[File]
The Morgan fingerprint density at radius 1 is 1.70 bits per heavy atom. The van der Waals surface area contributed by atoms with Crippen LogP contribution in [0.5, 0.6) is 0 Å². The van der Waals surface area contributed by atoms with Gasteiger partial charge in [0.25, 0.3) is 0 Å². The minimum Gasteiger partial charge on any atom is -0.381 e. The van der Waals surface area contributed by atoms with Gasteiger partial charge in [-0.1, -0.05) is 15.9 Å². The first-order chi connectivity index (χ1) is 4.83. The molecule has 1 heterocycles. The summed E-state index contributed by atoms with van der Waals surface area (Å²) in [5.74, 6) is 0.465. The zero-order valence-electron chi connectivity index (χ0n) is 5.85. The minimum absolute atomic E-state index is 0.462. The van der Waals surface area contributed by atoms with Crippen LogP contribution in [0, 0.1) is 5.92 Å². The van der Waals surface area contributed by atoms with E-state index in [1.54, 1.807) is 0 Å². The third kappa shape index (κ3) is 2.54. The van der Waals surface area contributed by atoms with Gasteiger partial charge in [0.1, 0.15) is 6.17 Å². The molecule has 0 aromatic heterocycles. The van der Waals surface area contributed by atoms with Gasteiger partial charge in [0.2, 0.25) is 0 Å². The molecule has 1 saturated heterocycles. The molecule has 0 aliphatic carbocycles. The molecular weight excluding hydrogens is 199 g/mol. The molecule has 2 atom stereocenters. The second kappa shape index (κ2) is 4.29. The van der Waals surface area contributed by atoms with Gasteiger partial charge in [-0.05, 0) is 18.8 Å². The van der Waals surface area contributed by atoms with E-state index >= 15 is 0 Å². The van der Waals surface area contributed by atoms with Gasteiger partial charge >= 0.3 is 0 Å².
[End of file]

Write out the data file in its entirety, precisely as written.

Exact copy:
The Morgan fingerprint density at radius 1 is 1.70 bits per heavy atom. The van der Waals surface area contributed by atoms with Crippen LogP contribution in [0.5, 0.6) is 0 Å². The van der Waals surface area contributed by atoms with Gasteiger partial charge in [0.25, 0.3) is 0 Å². The minimum Gasteiger partial charge on any atom is -0.381 e. The van der Waals surface area contributed by atoms with Gasteiger partial charge in [-0.1, -0.05) is 15.9 Å². The first-order chi connectivity index (χ1) is 4.83. The molecule has 1 heterocycles. The summed E-state index contributed by atoms with van der Waals surface area (Å²) in [5.74, 6) is 0.465. The zero-order valence-electron chi connectivity index (χ0n) is 5.85. The minimum absolute atomic E-state index is 0.462. The van der Waals surface area contributed by atoms with Crippen LogP contribution in [0, 0.1) is 5.92 Å². The van der Waals surface area contributed by atoms with E-state index in [1.54, 1.807) is 0 Å². The third kappa shape index (κ3) is 2.54. The van der Waals surface area contributed by atoms with Gasteiger partial charge in [0.1, 0.15) is 6.17 Å². The molecule has 0 aromatic heterocycles. The van der Waals surface area contributed by atoms with Gasteiger partial charge in [0.2, 0.25) is 0 Å². The molecule has 1 saturated heterocycles. The molecule has 0 aliphatic carbocycles. The molecular weight excluding hydrogens is 199 g/mol. The molecule has 2 atom stereocenters. The second kappa shape index (κ2) is 4.29. The van der Waals surface area contributed by atoms with Gasteiger partial charge in [-0.05, 0) is 18.8 Å². The van der Waals surface area contributed by atoms with E-state index >= 15 is 0 Å². The van der Waals surface area contributed by atoms with Gasteiger partial charge >= 0.3 is 0 Å².